Series of the torches of freedom in Deir Ezzor (part2): Hussein Al-Mejlad; also known as Abu Fatima

Language / اللغة العربية

Siding and standing by the oppressed or demanding your right to basic human needs and dignity meet the adequate requirements to have your name blacklisted in the Assad-regime’s wanted list, and if so, you might spend the rest of your life between the bars of its barbarous jails.


The youth in Deir Ezzor were no different from other people in Syria; they waited for the right moment to demand freedom and call for the overthrow of the regime. They were determined and firm on their path that they were prepared to leave all their comfort and material joy behind in order to achieve their elevated goals. Some even quitted their scientific studies and overlooked the bright future awaiting them at the time for the sake of the revolution and, most important of all, they offered their priceless lives.


Hussein Al-Mejlad, also called Abu Fatima, was born in the city of Al Shaheel , Deir Ezzor’s eastern countryside. He was known for his strong opposing views with regards to the regime since the spark of the Syrian Revolution was lit in the early spring of 2011. Abu Fatima worked in Qatar as a warrantor of trucks, and he owned some of them as well. He was a rich man who lived in luxury; however, his social position did not avert him from joining his Syrian brethren in anti-Assad protests.


One day, he coincidently happened to be in Deir Ezzor on vacation when the spark was ignited in the southern Syrian city of Deraa. Consequently, he immediately began to incite the people in his village to protest against the tyranny of the regime and show their solidarity with other rebellious provinces in Syria. He was fully aware that he would lose his job because of this, but he carried on his revolutionary activism in the province of Deir Ezzor until he managed to light the spark that would later set off protests in the whole countryside of Deir Ezzor. He had the honor to lead the first protest in rural Deir Ezzor, which called for freedom and overthrow of the regime. Then, he made up his mind and left his job in Qatar to commit the rest of his life to the revolution, hoping to overthrow the regime and live in dignity after it.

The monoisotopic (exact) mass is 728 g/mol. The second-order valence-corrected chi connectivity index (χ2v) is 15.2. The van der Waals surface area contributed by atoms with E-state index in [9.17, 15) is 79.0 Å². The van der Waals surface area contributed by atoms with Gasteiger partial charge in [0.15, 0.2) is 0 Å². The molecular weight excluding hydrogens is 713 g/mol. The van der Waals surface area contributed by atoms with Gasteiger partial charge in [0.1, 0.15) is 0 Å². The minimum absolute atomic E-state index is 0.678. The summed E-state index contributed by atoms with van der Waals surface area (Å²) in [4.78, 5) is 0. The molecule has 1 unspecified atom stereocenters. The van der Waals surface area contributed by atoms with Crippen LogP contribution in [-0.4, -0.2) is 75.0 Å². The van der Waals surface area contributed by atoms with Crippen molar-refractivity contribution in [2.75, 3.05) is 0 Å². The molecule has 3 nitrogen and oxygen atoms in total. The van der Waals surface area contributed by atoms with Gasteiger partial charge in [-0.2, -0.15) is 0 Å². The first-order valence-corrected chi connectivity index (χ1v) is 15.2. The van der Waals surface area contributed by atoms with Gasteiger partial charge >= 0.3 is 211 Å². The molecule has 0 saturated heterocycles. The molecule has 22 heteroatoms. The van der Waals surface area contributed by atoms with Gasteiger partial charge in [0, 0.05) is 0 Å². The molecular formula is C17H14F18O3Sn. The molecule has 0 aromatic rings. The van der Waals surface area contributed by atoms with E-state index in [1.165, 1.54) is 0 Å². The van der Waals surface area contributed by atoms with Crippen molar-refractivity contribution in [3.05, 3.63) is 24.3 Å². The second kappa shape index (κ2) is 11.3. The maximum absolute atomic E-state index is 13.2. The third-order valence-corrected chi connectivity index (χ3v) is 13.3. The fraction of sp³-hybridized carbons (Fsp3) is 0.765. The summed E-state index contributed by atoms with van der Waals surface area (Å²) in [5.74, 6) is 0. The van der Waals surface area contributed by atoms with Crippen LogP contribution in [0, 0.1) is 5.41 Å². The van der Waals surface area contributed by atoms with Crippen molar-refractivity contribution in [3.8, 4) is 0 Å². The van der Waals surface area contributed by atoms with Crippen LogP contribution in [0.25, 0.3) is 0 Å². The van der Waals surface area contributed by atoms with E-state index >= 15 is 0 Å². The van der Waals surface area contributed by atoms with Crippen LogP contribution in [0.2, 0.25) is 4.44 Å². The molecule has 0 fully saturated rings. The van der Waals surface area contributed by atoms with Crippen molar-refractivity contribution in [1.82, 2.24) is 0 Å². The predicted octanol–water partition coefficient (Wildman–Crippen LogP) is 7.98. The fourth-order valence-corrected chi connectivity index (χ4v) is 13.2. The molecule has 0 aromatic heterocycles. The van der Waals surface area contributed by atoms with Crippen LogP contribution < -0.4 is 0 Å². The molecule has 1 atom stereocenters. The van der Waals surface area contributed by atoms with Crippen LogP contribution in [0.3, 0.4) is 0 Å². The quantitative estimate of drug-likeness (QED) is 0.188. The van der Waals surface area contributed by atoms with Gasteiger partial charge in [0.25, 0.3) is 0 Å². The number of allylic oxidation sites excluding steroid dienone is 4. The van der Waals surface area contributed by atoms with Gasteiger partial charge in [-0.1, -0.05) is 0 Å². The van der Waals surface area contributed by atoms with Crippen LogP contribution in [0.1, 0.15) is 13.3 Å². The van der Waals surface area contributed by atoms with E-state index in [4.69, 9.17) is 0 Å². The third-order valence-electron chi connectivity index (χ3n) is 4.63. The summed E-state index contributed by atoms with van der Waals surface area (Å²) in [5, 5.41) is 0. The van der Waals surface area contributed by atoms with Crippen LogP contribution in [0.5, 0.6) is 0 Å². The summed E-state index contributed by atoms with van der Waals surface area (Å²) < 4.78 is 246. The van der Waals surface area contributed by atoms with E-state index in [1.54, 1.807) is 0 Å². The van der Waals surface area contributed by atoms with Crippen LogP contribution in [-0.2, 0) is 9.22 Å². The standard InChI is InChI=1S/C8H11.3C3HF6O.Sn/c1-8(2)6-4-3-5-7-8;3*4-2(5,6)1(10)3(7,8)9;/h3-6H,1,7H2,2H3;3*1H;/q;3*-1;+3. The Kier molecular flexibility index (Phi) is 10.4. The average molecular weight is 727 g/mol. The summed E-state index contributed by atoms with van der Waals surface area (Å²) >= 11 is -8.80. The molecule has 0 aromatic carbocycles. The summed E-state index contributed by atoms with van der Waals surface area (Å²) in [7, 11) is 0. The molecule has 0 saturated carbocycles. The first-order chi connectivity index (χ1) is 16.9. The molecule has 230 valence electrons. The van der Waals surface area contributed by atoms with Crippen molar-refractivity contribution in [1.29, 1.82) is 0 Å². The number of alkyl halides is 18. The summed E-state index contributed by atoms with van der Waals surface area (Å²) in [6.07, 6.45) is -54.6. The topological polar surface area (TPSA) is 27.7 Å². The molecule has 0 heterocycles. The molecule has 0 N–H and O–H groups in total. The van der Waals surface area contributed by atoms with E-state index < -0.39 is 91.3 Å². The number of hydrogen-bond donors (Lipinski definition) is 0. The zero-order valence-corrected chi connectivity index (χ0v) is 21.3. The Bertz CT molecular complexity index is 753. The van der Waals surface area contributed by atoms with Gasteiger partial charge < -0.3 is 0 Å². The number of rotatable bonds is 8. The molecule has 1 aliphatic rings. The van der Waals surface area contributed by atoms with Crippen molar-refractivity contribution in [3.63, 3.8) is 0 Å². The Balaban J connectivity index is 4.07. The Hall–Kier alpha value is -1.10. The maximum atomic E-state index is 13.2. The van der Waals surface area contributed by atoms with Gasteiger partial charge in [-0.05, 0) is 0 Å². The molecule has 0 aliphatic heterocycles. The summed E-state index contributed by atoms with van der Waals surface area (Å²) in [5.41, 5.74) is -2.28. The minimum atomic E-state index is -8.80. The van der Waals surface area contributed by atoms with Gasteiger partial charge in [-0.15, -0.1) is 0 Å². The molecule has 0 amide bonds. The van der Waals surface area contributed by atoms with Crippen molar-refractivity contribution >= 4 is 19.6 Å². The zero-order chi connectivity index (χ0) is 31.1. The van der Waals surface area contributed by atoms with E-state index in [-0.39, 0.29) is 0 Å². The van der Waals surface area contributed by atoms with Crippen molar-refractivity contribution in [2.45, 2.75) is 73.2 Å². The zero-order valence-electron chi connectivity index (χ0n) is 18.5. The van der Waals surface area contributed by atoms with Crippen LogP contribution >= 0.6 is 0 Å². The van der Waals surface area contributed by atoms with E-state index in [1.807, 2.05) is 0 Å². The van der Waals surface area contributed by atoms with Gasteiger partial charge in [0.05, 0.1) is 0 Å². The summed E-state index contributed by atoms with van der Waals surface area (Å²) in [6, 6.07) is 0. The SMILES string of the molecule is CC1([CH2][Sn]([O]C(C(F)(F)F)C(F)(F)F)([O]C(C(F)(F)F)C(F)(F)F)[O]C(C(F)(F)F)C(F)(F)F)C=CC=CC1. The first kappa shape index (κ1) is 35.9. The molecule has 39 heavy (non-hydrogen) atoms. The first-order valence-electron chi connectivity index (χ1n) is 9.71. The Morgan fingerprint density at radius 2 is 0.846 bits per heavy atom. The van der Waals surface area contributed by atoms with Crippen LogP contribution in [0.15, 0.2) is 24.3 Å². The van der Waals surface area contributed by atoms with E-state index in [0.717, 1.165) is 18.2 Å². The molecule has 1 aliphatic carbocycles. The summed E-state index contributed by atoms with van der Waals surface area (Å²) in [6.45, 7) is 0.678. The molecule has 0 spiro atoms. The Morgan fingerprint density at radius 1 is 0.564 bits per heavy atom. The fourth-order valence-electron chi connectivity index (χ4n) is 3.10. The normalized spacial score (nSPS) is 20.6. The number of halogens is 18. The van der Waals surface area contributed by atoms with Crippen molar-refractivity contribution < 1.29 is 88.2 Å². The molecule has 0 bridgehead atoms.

Abu Fatima was the building block for any protests held in the city of Al-Shaheel, and as the protests became a commonplace in the city; he, along with some of his comrades, had to protect the protestors from the savagery and truculence of the regime security branches in the province. As the regime started to raid houses belonging to the protesters and arrest some of them, Abu Fatima formed his teams whose goals were to stick up for the protesters and secure the city. They were dispatched to all entries and exists in the city and tasked with sending intelligence to Abu Fatima whenever there were potential regime raids or something like it. Abu Fatima’s house was once raided by a group of security forces who destroyed all of the equipment found in his house after they failed to catch him.


After the regime resorted to the use of violence and arms to crack down on the protests, Abu Fatima began to establish a network whose aim was to establish relationships with the people in neighboring villages in order to coordinate and hold off the regime campaigns. With the rise in the pace of events in Deir Ezzor, with the regime deploying his army to the province, Abu Fatima switched to armed military operations to defend civilians, which made him among the first who stood up and confronted Assad forces in Deir Ezzor and its countryside.


In a time where the FSA were few in numbers, around dozens, Abu Fatima and his comrades were delivering heavy blow to the Assad-regime by conducting military raids on its check posts  across the countryside and its security branches in Al- Myadin, Al- Bassira, Al-Quriya and Al-Tayana. His name became like a nightmare for the Assad forces operating in the province of Deir Ezzor at the time, they would shake in their shoes whenever they heard his name.


He was characterized by his excessive boldness and bravery, which was rare at the time, and he remained firm on his path until he fell martyr while attempting to plant an explosive device in one of the regime security branches in the city of Al-Mayadin at night on July 30, 2012. His martyrdom initiated a massive revolution in both Deir Ezzor and the heart of every person that knew him.

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